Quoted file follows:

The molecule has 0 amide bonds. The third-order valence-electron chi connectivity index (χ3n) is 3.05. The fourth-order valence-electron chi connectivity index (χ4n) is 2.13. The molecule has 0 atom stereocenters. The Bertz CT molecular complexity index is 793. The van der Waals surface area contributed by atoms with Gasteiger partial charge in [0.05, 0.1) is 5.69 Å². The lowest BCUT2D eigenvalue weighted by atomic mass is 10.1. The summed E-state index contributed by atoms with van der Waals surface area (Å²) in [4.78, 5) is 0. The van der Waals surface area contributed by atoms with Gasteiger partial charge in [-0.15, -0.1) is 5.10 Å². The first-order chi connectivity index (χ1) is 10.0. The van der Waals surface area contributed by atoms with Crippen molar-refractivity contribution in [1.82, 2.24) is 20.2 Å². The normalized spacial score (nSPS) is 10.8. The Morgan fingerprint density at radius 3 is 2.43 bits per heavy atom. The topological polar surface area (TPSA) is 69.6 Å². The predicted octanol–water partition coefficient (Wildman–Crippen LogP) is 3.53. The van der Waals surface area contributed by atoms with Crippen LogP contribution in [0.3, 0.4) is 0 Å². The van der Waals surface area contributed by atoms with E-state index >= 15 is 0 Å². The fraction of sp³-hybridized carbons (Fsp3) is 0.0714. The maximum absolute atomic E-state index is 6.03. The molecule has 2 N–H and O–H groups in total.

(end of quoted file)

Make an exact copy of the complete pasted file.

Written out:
The molecule has 0 amide bonds. The third-order valence-electron chi connectivity index (χ3n) is 3.05. The fourth-order valence-electron chi connectivity index (χ4n) is 2.13. The molecule has 0 atom stereocenters. The Bertz CT molecular complexity index is 793. The van der Waals surface area contributed by atoms with Gasteiger partial charge in [0.05, 0.1) is 5.69 Å². The lowest BCUT2D eigenvalue weighted by atomic mass is 10.1. The summed E-state index contributed by atoms with van der Waals surface area (Å²) in [4.78, 5) is 0. The van der Waals surface area contributed by atoms with Gasteiger partial charge in [-0.15, -0.1) is 5.10 Å². The first-order chi connectivity index (χ1) is 10.0. The van der Waals surface area contributed by atoms with Crippen molar-refractivity contribution in [1.82, 2.24) is 20.2 Å². The normalized spacial score (nSPS) is 10.8. The Morgan fingerprint density at radius 3 is 2.43 bits per heavy atom. The topological polar surface area (TPSA) is 69.6 Å². The predicted octanol–water partition coefficient (Wildman–Crippen LogP) is 3.53. The van der Waals surface area contributed by atoms with Crippen LogP contribution in [0.3, 0.4) is 0 Å². The van der Waals surface area contributed by atoms with E-state index >= 15 is 0 Å². The fraction of sp³-hybridized carbons (Fsp3) is 0.0714. The maximum absolute atomic E-state index is 6.03. The molecule has 2 N–H and O–H groups in total.